Discussions are underway between the country's energy ministers on funding the proposed Marinus Link interconnector project, Tasmanian Energy Minister Guy Barnett says.
Mr Barnett on Monday was out spruiking two new reports relating to the project, one of which he said proved the project would place downward pressure on electricity prices.
"This report proves that there is downward pressure on electricity prices across the nation, not just in Tasmania but in all the mainland states in the national electricity market," he said.
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"This is evidence that Marinus Link will deliver benefits to those jurisdictions."
According to the Project Marinus project conclusion report, the total cost of the project is estimated to be between $3.1 billion to $3.8 billion for two 750-megawatt interconnectors.
It is estimated the first link will be delivered between 2027 and 2031 and the second link between 2029 and 2034.
A decision over finance of the project will be made in 2023.
The report said the factors influencing the economic feasibility of Project Marinus were the timing of coal-fired generation retirement in the energy market, load forecasts, battery storage capability and costs, and gas prices.
All customers are better off if Project Marinus proceeds and costs are shared fairly across the NEM.- FTI Consulting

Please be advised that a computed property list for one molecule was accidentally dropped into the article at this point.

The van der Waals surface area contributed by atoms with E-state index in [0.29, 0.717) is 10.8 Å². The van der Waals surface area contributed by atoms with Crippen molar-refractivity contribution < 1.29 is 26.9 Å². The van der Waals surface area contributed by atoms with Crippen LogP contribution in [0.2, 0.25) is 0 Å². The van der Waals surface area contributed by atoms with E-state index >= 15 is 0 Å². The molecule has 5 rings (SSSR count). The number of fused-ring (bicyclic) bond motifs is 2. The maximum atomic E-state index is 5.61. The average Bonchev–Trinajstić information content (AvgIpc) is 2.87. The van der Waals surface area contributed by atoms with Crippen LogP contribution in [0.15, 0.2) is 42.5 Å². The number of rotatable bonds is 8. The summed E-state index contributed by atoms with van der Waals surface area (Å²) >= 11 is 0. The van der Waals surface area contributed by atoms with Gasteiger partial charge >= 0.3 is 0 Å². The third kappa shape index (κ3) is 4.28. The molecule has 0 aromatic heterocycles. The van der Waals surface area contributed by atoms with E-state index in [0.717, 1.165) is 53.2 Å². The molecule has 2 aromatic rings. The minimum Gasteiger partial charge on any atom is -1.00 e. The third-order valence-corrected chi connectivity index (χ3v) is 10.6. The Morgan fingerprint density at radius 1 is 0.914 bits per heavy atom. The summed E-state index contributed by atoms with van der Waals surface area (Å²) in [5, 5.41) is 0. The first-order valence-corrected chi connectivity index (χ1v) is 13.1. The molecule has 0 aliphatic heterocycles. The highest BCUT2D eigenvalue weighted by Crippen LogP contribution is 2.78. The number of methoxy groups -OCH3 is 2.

FTI Consulting in the report found the national electricity market's current pricing framework was not consistent with the beneficiaries pay principle.
"All customers are better off if Project Marinus proceeds and costs are shared fairly across the NEM," it said.
Mr Barnett said current arrangements and rules to do with the national electricity market was inadequate and outdated, and thus required change.
At present, the two jurisdictions where the interconnectors were to exist would need to pay the full cost of the infrastructure.
"We need a new arrangement which is based on beneficiary pays and fair cost allocation," Mr Barnett said.
He said the federal and state governments agreed the rules needed to change so Tasmania only paid its fair share for the two interconnectors.
Mr Barnett said the matter would again be raised when energy ministers convened in August.
"The federal government has taken a leadership role to ensure fair cost allocation," he said.
"At the moment it's a very antiquated system - the old rules won't apply and be appropriate for this project.
"Where of course with fair cost allocation, the benefits flow through to New South Wales, Queensland, South Australia."
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